The National Research Council (NRC 1999) recommended that the
following ten climate monitoring principles, proposed by Thomas Karl et al. (NCDC, 1995), should be
applied to climate monitoring systems:
- Management of Network Change: Assess how and the extent to which
a proposed change could influence the existing and future climatology
obtainable from the system, particularly with respect to climate variability
and change. Changes in observing times will adversely affect time series.
Without adequate transfer functions, spatial changes and spatially dependent
changes will adversely affect the mapping of climatic elements.
- Parallel Testing: Operate the old system simultaneously with the
replacement system over a sufficiently long time period to observe the
behavior of the two systems over the full range of variation of the climate
variable observed. This testing should allow the derivation of a transfer
function to convert between climatic data taken before and after the change.
When the observing system is of sufficient scope and importance, the results
of parallel testing should be documented in peer-reviewed literature.
- Meta Data: Fully document each observing system and its operating
procedures. This is particularly important immediately prior to and
following any contemplated change. Relevant information includes:
instruments, instrument sampling time, calibration, validation, station
location, exposure, local environmental conditions, and other platform
specifics that could influence the data history. The recording should be a
mandatory part of the observing routine and should be archived with the
original data. Algorithms used to process observations need proper
documentation. Documentation of changes and improvements in the algorithms
should be carried along with the data throughout the data archiving process.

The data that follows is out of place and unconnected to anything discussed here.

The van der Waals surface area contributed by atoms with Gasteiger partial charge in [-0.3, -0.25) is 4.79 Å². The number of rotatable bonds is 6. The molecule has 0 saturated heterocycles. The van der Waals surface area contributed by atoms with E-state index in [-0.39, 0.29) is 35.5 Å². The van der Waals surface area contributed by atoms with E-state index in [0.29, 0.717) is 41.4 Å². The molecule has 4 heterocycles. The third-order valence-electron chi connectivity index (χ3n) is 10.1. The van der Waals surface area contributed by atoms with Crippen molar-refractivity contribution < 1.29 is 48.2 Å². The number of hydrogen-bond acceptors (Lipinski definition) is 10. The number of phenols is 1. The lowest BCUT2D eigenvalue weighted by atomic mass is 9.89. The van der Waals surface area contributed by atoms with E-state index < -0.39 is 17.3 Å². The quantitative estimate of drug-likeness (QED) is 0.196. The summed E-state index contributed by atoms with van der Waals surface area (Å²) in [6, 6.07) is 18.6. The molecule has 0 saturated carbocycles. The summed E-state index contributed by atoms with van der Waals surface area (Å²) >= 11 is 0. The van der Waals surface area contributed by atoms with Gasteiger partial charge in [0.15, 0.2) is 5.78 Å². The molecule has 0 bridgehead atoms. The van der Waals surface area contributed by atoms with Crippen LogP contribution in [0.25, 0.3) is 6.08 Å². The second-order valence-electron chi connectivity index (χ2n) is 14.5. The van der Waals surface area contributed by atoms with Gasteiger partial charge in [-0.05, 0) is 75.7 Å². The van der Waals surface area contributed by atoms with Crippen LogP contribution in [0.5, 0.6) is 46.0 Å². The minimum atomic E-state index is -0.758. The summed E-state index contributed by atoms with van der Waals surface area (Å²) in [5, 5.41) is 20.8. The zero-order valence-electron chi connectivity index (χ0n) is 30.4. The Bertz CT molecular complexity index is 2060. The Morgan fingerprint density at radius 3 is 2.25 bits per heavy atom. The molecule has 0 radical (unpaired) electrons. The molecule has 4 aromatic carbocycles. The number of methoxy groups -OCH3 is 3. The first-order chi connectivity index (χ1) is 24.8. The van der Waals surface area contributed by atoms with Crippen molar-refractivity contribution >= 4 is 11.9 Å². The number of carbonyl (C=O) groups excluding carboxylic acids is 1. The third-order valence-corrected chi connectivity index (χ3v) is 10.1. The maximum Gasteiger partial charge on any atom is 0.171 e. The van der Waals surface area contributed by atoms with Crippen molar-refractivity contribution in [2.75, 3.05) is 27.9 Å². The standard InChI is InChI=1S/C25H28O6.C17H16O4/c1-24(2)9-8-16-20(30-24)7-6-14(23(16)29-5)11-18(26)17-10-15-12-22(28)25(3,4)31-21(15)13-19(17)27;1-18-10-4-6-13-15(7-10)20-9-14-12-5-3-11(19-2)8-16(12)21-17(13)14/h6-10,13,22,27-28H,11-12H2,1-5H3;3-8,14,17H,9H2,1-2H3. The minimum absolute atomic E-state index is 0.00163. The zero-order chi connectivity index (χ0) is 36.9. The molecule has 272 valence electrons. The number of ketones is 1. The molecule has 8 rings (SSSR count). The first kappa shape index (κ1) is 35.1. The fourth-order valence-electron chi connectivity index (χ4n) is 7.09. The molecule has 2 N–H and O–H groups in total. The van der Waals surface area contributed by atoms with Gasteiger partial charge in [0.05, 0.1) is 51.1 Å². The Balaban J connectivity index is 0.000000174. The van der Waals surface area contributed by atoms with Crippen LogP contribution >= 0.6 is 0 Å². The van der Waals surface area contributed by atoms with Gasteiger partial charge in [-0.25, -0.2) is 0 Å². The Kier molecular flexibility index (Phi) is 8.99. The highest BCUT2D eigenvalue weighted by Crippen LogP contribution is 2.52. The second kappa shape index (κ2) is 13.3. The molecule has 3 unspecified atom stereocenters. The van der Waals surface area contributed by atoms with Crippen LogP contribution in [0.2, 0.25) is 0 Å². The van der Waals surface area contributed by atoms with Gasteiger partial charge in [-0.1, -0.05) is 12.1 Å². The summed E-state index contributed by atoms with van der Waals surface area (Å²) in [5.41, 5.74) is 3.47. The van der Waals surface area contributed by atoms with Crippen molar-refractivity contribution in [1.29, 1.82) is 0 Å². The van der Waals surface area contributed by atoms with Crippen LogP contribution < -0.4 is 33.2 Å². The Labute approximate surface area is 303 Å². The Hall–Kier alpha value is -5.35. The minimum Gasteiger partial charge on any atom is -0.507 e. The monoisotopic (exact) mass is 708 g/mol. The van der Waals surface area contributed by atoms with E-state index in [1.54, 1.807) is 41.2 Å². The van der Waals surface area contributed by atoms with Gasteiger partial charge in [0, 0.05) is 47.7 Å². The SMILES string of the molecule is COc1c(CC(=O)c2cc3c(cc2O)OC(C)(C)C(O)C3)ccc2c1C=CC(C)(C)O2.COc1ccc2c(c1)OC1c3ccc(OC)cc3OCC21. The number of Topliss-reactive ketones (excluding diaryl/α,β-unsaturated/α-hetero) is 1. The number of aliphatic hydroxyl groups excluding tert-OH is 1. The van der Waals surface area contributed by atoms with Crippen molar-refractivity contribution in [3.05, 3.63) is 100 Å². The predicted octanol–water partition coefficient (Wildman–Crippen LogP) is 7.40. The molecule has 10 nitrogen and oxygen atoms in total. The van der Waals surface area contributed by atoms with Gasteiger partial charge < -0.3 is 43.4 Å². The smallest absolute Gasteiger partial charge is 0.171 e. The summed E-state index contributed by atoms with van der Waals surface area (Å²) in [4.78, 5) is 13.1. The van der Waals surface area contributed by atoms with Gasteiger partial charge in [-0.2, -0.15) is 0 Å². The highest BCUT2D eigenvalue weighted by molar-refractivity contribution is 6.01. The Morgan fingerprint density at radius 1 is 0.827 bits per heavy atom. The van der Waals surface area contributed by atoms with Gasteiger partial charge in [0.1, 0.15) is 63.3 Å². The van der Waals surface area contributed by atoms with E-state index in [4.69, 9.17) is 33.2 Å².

- Data Quality and Continuity: Assess data quality and homogeneity
as a part of routine operating procedures. This assessment should focus on
the requirements for measuring climate variability and change, including
routine evaluation of the long-term, high-resolution data capable of
revealing and documenting important extreme weather events.
- Integrated Environmental Assessment: Anticipate the use of data
in the development of environmental assessments, particularly those
pertaining to climate variability and change, as a part of a climate
observing system’s strategic plan. National climate assessments and
international assessments (e.g., international ozone or IPCC) are critical
to evaluating and maintaining overall consistency of climate data sets. A
system’s participation in an integrated environmental monitoring program can
also be quite beneficial for maintaining climate relevancy. Time series of
data achieve value only with regular scientific analysis.
- Historical Significance: Maintain operation of observing systems
that have provided homogeneous data sets over a period of many decades to a
century or more. A list of protected sites within each major observing
system should be developed, based on their prioritized contribution to
documenting the long-term climate record.
- Complementary Data: Give the highest priority in the design and
implementation of new sites or instrumentation within an observing system to
data-poor regions, poorly observed variables, regions sensitive to change,
and key measurements with inadequate temporal resolution. Data sets archived
in non-electronic format should be converted for efficient electronic
- Climate Requirements: Give network designers, operators, and
instrument engineers climate monitoring requirements at the outset of
network design. Instruments must have adequate accuracy with biases
sufficiently small to resolve climate variations and changes of primary
interest. Modeling and theoretical studies must identify spatial and
temporal resolution requirements.
- Continuity of Purpose: Maintain a stable, long-term commitment to
these observations, and develop a clear transition plan from serving
research needs to serving operational purposes.
- Data and Meta Data Access: Develop data management systems that
facilitate access, use, and interpretation of data and data products by
users. Freedom of access, low cost mechanisms that facilitate use
(directories, catalogs, browse capabilities, availability of meta data on
station histories, algorithm accessibility and documentation, etc.), and
quality control should be an integral part of data management. International
cooperation is critical for successful data management.
Karl, T.R., V.E. Derr, D.R. Easterling, C.K. Folland, D.J. Hoffman, S. Levitus,
N.Nicholls, D.E. Parker, and G.W. Withee, 1995: Critical issues for long-term
climate monitoring. Climatic Change, 31, 185-221.
National Research Council (NRC), 1999:
Adequacy of Climate Observing Systems, National Academy Press,